Yeah, that's what I thought. But this is the code I have - it does not seem to work, just prints out a blank line in the shell then RESTART. And then the whole shell/IDLE seemed to crash when I closed them.
The file I'm trying to read one bit at a time from is an encrypted jpeg. This is the code I have:
encrypted = 
fh = open('encjpgfile', 'rb')
bit = fh.read(1)
from binascii import hexlify
L = ["00", "01", "10", "11"]
LL = [u+v for u in L for v in L]
s = "0123456789abcdef"
D = dict((s[i], LL[i]) for i in range(16))
jpeg = open('encjpgfile', 'rb').read()
bits = ''.join(D[x] for x in hexlify(jpeg))
# can be used for Python25/26
def int2bin(num, bits):
returns the binary of integer num, using bits
number of digits, will pad with leading zeroes
bs = ''
for x in range(0, bits):
if 2**x == 2**x & num:
bs = '1' + bs
bs = '0' + bs
image_file = "red.jpg" # a testfile
# read all data into a string
data = open(image_file, 'rb').read()
print "Image file %s not found" % image_file
bit_list = 
# create a list padded bits
for ch in data:
# take the int value of ch and convert to 8 bit strings
bits8 = int2bin(ord(ch), 8)
my result -->
['11111111', '11011000', '11111111', '11100000', '00000000', ... ]
that works great, thank you! Only thing is, when I print out the 'encrypted' list, it's full of characters like '\x0e', '\xc4' etc etc... not the 1s and 0s I want, how do I get it to do this?
Sorry for all the questions, very limited knowledge I have, you've been very helpful though.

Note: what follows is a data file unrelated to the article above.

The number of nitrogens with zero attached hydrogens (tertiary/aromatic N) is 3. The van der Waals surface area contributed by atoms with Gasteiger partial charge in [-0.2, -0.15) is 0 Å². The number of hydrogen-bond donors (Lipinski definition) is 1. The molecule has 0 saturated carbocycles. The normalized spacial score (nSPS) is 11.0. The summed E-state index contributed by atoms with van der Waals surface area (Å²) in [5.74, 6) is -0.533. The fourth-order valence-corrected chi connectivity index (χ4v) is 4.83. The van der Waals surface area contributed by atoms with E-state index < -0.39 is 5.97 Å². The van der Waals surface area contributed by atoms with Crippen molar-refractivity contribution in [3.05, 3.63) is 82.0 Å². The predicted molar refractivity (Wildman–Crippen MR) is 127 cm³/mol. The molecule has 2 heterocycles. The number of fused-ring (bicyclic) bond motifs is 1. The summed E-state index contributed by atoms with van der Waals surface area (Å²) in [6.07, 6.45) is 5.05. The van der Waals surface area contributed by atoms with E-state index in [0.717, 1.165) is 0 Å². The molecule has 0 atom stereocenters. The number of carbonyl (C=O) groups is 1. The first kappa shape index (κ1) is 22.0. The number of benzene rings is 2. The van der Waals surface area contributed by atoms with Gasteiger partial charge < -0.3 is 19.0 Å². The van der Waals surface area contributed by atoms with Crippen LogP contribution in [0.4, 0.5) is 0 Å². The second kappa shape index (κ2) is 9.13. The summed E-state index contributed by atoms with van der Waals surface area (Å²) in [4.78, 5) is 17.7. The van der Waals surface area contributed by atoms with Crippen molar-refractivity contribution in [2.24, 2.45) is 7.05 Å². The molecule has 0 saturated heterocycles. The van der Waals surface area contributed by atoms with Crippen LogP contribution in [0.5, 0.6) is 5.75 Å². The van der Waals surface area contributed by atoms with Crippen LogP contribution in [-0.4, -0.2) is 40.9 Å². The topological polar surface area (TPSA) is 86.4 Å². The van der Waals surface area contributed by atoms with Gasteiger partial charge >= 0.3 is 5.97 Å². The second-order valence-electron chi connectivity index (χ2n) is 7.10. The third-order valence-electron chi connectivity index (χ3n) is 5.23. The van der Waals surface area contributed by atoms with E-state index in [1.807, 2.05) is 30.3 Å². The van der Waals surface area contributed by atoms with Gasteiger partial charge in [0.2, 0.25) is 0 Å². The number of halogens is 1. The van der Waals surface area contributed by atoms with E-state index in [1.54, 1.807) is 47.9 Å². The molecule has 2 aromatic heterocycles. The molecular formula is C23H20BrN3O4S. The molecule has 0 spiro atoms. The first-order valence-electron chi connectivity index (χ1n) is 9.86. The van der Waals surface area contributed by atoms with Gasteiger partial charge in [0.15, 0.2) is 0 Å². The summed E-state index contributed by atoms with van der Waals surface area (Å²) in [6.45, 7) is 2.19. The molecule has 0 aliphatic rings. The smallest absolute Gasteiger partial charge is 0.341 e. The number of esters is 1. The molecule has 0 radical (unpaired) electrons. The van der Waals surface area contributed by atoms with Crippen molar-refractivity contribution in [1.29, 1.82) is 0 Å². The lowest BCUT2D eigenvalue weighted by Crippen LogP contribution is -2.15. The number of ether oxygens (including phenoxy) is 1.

Yes, unfortunately Python's file handling wasn't intended for bit-by-bit reading of a file; the read function takes an optional parameter for the number of bytes to read. Since we used '1', that told Python to read the file byte-by-byte. Each of the characters that you see is a single byte of the image data.
Equipped with the knowledge that a byte consists of 8 bits, you could consider it a personal challenge to come up with a way to take each of those bytes and translate it into the corresponding bits.
\xc4 means hexadecimal C4, a.k.a. 0xC4
In fact, I believe that Python 3.0 (and therefore 2.6) has a built-in method bin() that would translate directly to binary.
Just one more question - if I have modified each of the 8-bit elements in the array and therefore created a new array of bit patterns, how can I then print the data from such an array (as binary data) to a file?
Let's say you have a list of your 8-bit binary elements called new_bytes , if you already have them back into '\x00' form, you could simply write to file like this:
fh = open( 'my_new_file.jpg', 'wb' )
for new_byte in new_bytes:
However if you still need to convert the binary string into hex then you can do either use something like hex('0b10011010') (NOTE: the notation 0b denotes Binary, just as 0x denotes hex-refer here for more details).